In the summer of 1970 in the immediate aftermath of a disastrous spring of rioting by university students, President Richard Nixon decided that a draft lottery would determine the following year’s call up. To the astonishment of university administrators who believed that the students were deeply motivated by moral concerns, the troubles disappeared in the fall. As one cynic summed up the results: “The one third with the highest numbers knew that they were safe and immediately hit the books to study for the law boards; the one third with the lowest number and most likely to be taken figured out how to join ROTC or some other method of escaping the draft; and only the middle third felt the deep angst that had marked university communities over the previous five years.” Two years later as the Vietnam War disappeared into the silence of PBS documentaries, Nixon announced the all-volunteer military.
There were many military leaders at the time who worried that the all-volunteer military would not work. They were wrong. Over the decade of the 1970s a dedicated group of officers and NCOs made it work, in some cases having to carry loaded sidearms into the barracks. But the results on the surface appear to have been extraordinary. In spite of fundamentally flawed strategies in Iraq and Afghanistan, to a considerable extent driven by America’s political leaders, the American military remain the world’s strongest by any measure of effectiveness.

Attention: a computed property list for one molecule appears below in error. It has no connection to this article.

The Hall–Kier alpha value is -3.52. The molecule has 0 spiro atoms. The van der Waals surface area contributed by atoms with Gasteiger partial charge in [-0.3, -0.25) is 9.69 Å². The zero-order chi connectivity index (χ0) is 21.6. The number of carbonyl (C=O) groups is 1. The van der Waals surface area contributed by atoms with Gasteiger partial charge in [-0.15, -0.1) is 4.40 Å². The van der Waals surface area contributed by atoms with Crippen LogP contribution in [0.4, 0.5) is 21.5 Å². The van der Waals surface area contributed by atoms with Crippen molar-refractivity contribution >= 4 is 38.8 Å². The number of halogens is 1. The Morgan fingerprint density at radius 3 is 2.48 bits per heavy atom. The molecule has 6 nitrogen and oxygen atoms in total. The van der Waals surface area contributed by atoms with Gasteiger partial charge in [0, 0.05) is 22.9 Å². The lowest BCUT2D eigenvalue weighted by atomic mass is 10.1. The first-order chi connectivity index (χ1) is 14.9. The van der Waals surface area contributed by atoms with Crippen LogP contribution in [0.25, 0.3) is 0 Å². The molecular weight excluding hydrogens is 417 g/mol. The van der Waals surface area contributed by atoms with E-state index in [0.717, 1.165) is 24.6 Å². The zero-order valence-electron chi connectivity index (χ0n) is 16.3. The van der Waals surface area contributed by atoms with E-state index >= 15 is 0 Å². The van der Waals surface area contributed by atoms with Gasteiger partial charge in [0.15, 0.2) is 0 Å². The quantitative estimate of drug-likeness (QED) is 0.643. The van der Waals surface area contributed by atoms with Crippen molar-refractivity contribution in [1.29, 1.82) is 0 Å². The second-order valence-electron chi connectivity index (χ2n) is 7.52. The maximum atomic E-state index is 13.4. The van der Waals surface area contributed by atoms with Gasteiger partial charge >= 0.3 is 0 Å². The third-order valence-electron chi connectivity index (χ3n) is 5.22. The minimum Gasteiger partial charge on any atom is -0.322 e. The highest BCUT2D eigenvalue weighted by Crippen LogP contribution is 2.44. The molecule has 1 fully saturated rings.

Yet, there are problems, and serious ones at that, on the horizon. The most obvious has to do with the fact that a substantial portion of the budget is being swallowed up on the one hand by entitlements such as Social Security and Medicare that are virtually untouchable, and on the other by the servicing of a swelling national debt. The crucial question, then, is where is the money going to come from to recapitalize the American military’s weapons systems that have been quite literally worn to a frazzle by their constant usage in the military efforts in Afghanistan and Iraq? Marine fighter pilots are down to flying three hours a week because their aircraft are in such bad shape. Air Force and Navy pilots are not in much better shape in terms of their flying time. In effect, the U.S. military have been living off the fat of Cold War procurement programs, and the fat is now gone. Is it conscionable for the American people to let its young men and women who face danger every day to go into combat with worn out weapons?
But perhaps the greatest danger of the all-volunteer force lies in the slow but steady gulf that has been growing between the American people and those who protect them. The pool of those willing to serve is shrinking year by year. At the same time the culture of America’s military seems to be moving farther and farther away from those who serve. It is not that service men and women do not understand the civilian world; they find themselves bombarded by it every day. On the one hand, the Marine captains, whom I teach, regard the terms, such as micro aggressions that beset our university students, as rather bizarre. And on the other side, most of the civilian world has not the slightest comprehension of what the military face on an everyday basis.
The fact that so many serving in Congress not only have not served in the military but have had virtually no contacts among their family and friends who have served has clearly impacted the realism with which that body treats the military. This is not a healthy situation, and it is one that carries with it considerable dangers for the long term. Yet, if the American military continue on the road to becoming a self-contained society, largely separated from the larger society, will they begin to serve their own interests instead of the larger interests of the society they serve?